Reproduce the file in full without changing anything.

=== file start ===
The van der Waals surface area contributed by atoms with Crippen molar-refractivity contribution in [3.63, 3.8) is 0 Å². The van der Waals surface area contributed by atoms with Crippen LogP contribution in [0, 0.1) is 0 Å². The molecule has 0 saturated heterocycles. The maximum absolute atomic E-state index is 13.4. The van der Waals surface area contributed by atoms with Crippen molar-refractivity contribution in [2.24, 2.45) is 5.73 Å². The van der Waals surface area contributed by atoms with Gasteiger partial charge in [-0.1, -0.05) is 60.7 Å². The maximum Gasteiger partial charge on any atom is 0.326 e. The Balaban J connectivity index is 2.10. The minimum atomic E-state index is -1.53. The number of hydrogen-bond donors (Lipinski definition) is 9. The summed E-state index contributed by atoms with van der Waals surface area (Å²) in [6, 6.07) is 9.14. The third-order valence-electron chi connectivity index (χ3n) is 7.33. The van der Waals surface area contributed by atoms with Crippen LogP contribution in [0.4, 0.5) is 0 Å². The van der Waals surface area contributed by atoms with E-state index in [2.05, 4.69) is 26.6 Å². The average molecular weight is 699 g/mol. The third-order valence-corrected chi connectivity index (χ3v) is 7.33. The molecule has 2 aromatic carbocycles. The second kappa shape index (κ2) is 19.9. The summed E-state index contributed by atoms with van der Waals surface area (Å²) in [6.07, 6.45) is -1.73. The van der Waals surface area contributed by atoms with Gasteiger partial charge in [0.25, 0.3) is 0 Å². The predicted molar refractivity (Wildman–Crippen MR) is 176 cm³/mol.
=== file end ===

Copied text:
The van der Waals surface area contributed by atoms with Crippen molar-refractivity contribution in [3.63, 3.8) is 0 Å². The van der Waals surface area contributed by atoms with Crippen LogP contribution in [0, 0.1) is 0 Å². The molecule has 0 saturated heterocycles. The maximum absolute atomic E-state index is 13.4. The van der Waals surface area contributed by atoms with Crippen molar-refractivity contribution in [2.24, 2.45) is 5.73 Å². The van der Waals surface area contributed by atoms with Gasteiger partial charge in [-0.1, -0.05) is 60.7 Å². The maximum Gasteiger partial charge on any atom is 0.326 e. The Balaban J connectivity index is 2.10. The minimum atomic E-state index is -1.53. The number of hydrogen-bond donors (Lipinski definition) is 9. The summed E-state index contributed by atoms with van der Waals surface area (Å²) in [6, 6.07) is 9.14. The third-order valence-electron chi connectivity index (χ3n) is 7.33. The van der Waals surface area contributed by atoms with Crippen LogP contribution in [0.4, 0.5) is 0 Å². The van der Waals surface area contributed by atoms with E-state index in [2.05, 4.69) is 26.6 Å². The average molecular weight is 699 g/mol. The third-order valence-corrected chi connectivity index (χ3v) is 7.33. The molecule has 2 aromatic carbocycles. The second kappa shape index (κ2) is 19.9. The summed E-state index contributed by atoms with van der Waals surface area (Å²) in [6.07, 6.45) is -1.73. The van der Waals surface area contributed by atoms with Gasteiger partial charge in [0.25, 0.3) is 0 Å². The predicted molar refractivity (Wildman–Crippen MR) is 176 cm³/mol.